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Heroes or Misfits: Dealing with the Reality of Superpowers

Looking back on the essays I’ve written in the past year, it seems that I have created a rather constrained definition of the Superhero genre. Yes, the core films within the genre are those that fit all of the various requirements of having a superhero protagonist and the various supporting characters that follow a more or less set plot line. But, just like any other genre, there are many films and TV shows that don’t quite fulfill all of the requirements, but still earn the label of “Superhero”. There are many different shows and movies that fall into this hybrid category. This week, I will be discussing some of those TV Shows.
As I’ve said before, there are a LOT of Superhero TV Shows and they exist on such a wide spectrum that it becomes hard to discuss them as a whole. Most Superhero Shows center around one main hero or a group of heroes that go out each week and save their town, city, or planet from whatever threat happens to be looming that week. And then there are those other shows about people with superpowers that just sort of deal with having superpowers. Chief among this latter type are Heroesand Misfits. Each features a group of core characters that, yeah okay, sometimes do end up saving people every so often, but mostly spend their time just keeping their heads down.
Let’s start with Heroes. Despite its title, Heroes features very few actually heroic characters (although they do manage to have some spectacular villains). Peter Petrelli and Hiro Nakamura come closest to being superheroes, especially in their future incarnations, but they do a whole lot more bumbling and whining than rescuing. Each does have a sense of duty and feels that they have a responsibility to use their powers for good, but they are a far cry from Superman or Spider-Man. And they are merely two characters in a cast with dozens of other superpowered characters who just sort of go about their business. The show’s original tagline, “Ordinary people discovering extraordinary abilities” sort of says it all.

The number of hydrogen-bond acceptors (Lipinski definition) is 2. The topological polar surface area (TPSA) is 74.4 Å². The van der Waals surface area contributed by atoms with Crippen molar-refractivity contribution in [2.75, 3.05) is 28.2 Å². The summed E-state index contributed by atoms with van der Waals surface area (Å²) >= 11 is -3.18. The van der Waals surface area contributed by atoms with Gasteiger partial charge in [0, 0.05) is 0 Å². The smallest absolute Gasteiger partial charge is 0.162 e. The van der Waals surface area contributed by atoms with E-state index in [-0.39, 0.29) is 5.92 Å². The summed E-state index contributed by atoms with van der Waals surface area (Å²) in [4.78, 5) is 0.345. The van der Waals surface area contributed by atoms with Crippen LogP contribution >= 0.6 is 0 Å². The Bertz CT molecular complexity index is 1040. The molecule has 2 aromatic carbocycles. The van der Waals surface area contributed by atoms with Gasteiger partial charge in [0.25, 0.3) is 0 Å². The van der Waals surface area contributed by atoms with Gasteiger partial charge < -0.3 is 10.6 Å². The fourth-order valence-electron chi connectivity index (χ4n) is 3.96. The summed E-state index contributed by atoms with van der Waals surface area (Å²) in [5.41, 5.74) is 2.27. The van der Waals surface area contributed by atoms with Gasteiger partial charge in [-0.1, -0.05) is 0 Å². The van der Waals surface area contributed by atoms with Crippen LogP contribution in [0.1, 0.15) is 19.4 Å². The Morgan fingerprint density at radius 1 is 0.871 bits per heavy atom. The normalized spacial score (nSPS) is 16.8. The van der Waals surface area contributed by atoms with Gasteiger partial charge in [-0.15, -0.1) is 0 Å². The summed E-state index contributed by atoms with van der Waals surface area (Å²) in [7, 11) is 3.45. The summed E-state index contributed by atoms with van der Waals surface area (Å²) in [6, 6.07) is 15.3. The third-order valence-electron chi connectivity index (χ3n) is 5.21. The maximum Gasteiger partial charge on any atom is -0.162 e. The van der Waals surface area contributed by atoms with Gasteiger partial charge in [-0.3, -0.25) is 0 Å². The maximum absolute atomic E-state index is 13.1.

Now, Misfits isn’t all that different from Heroes. A group of young offenders gain superpowers during a freak storm that also grants strange powers to others in their community. The kids all but ignore their powers for the most part. Only one of them, Simon, thinks to become a superhero and yes, ultimately does. Although, in a particularly Heroes-y twist, he only does so in the future. Also like Heroes, it is the nerdy character who decides to become a superhero, suggesting that only people who read comics and science fiction are likely to actually use their powers selflessly.


Another strange similarity between these two shows that should be noted is their reliance on time travel and precognition. The first season of Heroes(and several later storylines as well) was based entirely around the characters finding out that there were several catastrophes in the future that had to be prevented, namely saving Claire Bennet from Sylar and stopping the exploding man incident. Similarly, the second series of Misfits revolves around the revelation that the mysterious masked man is Simon come back from the future to save Alisha. Future Simon also helps the characters in a number of other situations, using his knowledge of the past timeline. Future Simon does all this, of course, so that his past self will become a kind of superhero. It seems strange that in these kinds of shows, the writers feel that the only way to push their characters towards becoming superheroes is basically by having their future selves come back and tell them to go put on a cape.

Now, both of these shows have been sold as “Superhero Shows,” yet they clearly bare little resemblance to cohorts like Smallville or Buffy the Vampire Slayer. So does that mean that any show featuring superpowered characters is automatically in the Superhero Genre? Of course not. Both The 4400 and Carnivale feature characters with powers, but are firmly outside of the superhero category. While, yes, neither Heroes or Misfits feature superheroes in the strictest sense, they do have ordinary people eventually accepting the responsibility of having super powers. In addition, the very act of defining themselves against other Superhero Shows means that they still have to deal with all the same issues; the characters just make the opposite decisions. The Misfits firmly acknowledge that they could become superheroes, but actively choose not to. In doing so we are shown exactly why it is important for heroes to use their powers responsibly. When they don’t, bad things happen. Remember, these are TV shows. Things don’t always happen quickly. Some characters immediately rise to the challenge, others need a few pushes before they’re ready.

About the author

David Molofsky

David is the Owner & Editor-in-Chief of AP2HYC.

1 Comment

  • I like your analysis of the misfits. I have just watched it for fun and now I enjoy reading your exploration of the theme; it gives me more of an insight in what you do.